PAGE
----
• Low vitamin D levels during pregnancy can affect the health of the developing child, but the effects on brain and cognitive development are not yet clear.

What this Raine study adds:

  • Vitamin D levels in pregnant mothers participating in the Raine study and behaviour and language development data at 2, 5, 8, 10, 14 and 17 years of age in their children demonstrated a link between maternal vitamin D insufficiency during pregnancy and offspring language impairment.
  • There was no association with childhood behavioural or emotional problems.
  • The study contributes further evidence that prenatal levels of Vitamin D are important for optimal development.

Whitehouse, A. J. O., Holt, B. J., Serralha, M., Holt, P. G., Kusel, M. M. H., & Hart, P. H. (2012). Maternal Serum Vitamin D Levels During Pregnancy and Offspring Neurocognitive Development. Pediatrics, 129(3), 485-493. doi:10.1542/peds.2011-2644. [publink]

Children with poor language development have a smaller head circumference at birth

Keywords: language impairment, development, head circumference, fetal growth, child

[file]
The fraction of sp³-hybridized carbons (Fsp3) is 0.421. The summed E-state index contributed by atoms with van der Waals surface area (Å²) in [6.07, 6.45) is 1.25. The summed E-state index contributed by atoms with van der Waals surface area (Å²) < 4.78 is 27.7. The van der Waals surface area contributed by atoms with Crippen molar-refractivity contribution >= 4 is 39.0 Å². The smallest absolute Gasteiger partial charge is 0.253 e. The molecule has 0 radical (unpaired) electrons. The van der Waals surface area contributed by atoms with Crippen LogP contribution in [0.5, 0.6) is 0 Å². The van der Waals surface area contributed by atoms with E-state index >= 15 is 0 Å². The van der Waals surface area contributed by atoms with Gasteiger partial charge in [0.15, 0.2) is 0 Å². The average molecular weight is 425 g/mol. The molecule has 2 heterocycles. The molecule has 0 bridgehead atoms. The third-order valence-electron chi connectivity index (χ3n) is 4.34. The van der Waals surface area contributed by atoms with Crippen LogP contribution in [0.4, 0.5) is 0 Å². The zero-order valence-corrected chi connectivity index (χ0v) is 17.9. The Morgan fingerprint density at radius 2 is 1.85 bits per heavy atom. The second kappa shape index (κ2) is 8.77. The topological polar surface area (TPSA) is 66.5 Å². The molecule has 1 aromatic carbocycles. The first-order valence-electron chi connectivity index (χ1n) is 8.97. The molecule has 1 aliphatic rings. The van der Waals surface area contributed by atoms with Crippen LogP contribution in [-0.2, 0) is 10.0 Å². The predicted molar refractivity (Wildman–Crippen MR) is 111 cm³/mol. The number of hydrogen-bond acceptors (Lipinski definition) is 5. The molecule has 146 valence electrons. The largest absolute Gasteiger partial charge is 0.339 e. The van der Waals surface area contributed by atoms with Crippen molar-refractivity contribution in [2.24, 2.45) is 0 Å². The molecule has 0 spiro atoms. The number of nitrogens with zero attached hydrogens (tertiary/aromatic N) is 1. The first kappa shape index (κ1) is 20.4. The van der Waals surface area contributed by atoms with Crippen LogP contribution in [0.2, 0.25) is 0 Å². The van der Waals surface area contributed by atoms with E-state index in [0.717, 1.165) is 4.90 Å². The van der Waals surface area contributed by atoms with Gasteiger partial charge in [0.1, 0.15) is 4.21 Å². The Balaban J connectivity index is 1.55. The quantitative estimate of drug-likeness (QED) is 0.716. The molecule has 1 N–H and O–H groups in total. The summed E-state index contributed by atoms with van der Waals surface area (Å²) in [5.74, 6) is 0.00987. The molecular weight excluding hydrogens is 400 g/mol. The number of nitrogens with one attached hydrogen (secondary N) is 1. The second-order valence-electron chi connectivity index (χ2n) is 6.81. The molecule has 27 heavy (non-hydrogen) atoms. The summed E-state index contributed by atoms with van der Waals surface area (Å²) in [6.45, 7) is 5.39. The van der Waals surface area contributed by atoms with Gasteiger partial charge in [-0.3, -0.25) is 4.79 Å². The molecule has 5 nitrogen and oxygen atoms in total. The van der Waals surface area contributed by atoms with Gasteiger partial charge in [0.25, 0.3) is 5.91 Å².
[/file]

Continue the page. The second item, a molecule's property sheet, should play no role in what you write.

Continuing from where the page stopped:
What is already known about this subject:

  • Specific language impairment occurs in children who have difficulties with language, but have normal intelligence, hearing and access to education.
  • It is thought that specific language impairment may be due to abnormal brain development, but as diagnosis relies upon language milestones that usually occur between 3 and 5 years of age, there is very little data to support this.

What this Raine study adds:

  • Pregnancy and birth related data, including head circumference (as a marker of brain size) in Raine children with and without specific language impairment at 10 years of age showed that children with specific language impairment were more likely to have a small head circumference at birth, but not at 18 weeks gestation or as infants.
  • Brain development may be disrupted in specific language impairment.

Whitehouse, A. J. O., Zubrick, S. R., Blair, E., Newnham, J. P., & Hickey, M. (2012). Fetal head circumference growth in children with specific language impairment. Archives of Disease in Childhood, 97, 49-51. doi:10.1136/adc.2009.180331. [publink]

Anaesthesia exposure increases the risk of language problems in children

Keywords: anaesthesia, cognitive function, language development, brain development

What is already known about this subject:

  • Animal models have shown that exposure to anaesthetics can have a detrimental effect on the immature brain.
  • Studies investigating the effects of anaesthetic exposure in children have shown mixed results.